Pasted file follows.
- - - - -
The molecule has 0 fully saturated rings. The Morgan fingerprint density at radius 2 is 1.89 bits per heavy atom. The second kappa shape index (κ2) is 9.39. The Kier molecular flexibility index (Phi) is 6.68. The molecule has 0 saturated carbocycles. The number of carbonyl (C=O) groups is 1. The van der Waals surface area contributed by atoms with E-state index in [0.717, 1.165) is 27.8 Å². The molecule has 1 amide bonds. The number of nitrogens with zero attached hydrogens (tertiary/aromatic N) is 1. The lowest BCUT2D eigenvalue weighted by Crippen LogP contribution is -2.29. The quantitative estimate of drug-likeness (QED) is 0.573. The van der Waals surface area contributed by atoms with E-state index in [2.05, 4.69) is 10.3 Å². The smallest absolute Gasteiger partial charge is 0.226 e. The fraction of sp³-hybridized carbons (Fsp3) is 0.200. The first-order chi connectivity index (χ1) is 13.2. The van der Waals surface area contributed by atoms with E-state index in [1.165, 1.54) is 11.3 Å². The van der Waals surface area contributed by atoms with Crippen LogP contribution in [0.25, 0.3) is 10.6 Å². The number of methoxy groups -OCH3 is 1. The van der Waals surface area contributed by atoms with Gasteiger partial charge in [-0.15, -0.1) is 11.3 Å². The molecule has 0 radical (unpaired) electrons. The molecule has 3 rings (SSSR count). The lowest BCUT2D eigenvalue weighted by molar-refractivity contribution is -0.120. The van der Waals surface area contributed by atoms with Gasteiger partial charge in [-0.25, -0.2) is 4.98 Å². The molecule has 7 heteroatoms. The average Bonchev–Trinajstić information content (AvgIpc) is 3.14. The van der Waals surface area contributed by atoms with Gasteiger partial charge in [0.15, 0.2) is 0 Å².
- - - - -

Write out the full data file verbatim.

The molecule has 0 fully saturated rings. The Morgan fingerprint density at radius 2 is 1.89 bits per heavy atom. The second kappa shape index (κ2) is 9.39. The Kier molecular flexibility index (Phi) is 6.68. The molecule has 0 saturated carbocycles. The number of carbonyl (C=O) groups is 1. The van der Waals surface area contributed by atoms with E-state index in [0.717, 1.165) is 27.8 Å². The molecule has 1 amide bonds. The number of nitrogens with zero attached hydrogens (tertiary/aromatic N) is 1. The lowest BCUT2D eigenvalue weighted by Crippen LogP contribution is -2.29. The quantitative estimate of drug-likeness (QED) is 0.573. The van der Waals surface area contributed by atoms with E-state index in [2.05, 4.69) is 10.3 Å². The smallest absolute Gasteiger partial charge is 0.226 e. The fraction of sp³-hybridized carbons (Fsp3) is 0.200. The first-order chi connectivity index (χ1) is 13.2. The van der Waals surface area contributed by atoms with E-state index in [1.165, 1.54) is 11.3 Å². The van der Waals surface area contributed by atoms with Crippen LogP contribution in [0.25, 0.3) is 10.6 Å². The number of methoxy groups -OCH3 is 1. The van der Waals surface area contributed by atoms with Gasteiger partial charge in [-0.15, -0.1) is 11.3 Å². The molecule has 0 radical (unpaired) electrons. The molecule has 3 rings (SSSR count). The lowest BCUT2D eigenvalue weighted by molar-refractivity contribution is -0.120. The van der Waals surface area contributed by atoms with Gasteiger partial charge in [-0.25, -0.2) is 4.98 Å². The molecule has 7 heteroatoms. The average Bonchev–Trinajstić information content (AvgIpc) is 3.14. The van der Waals surface area contributed by atoms with Gasteiger partial charge in [0.15, 0.2) is 0 Å².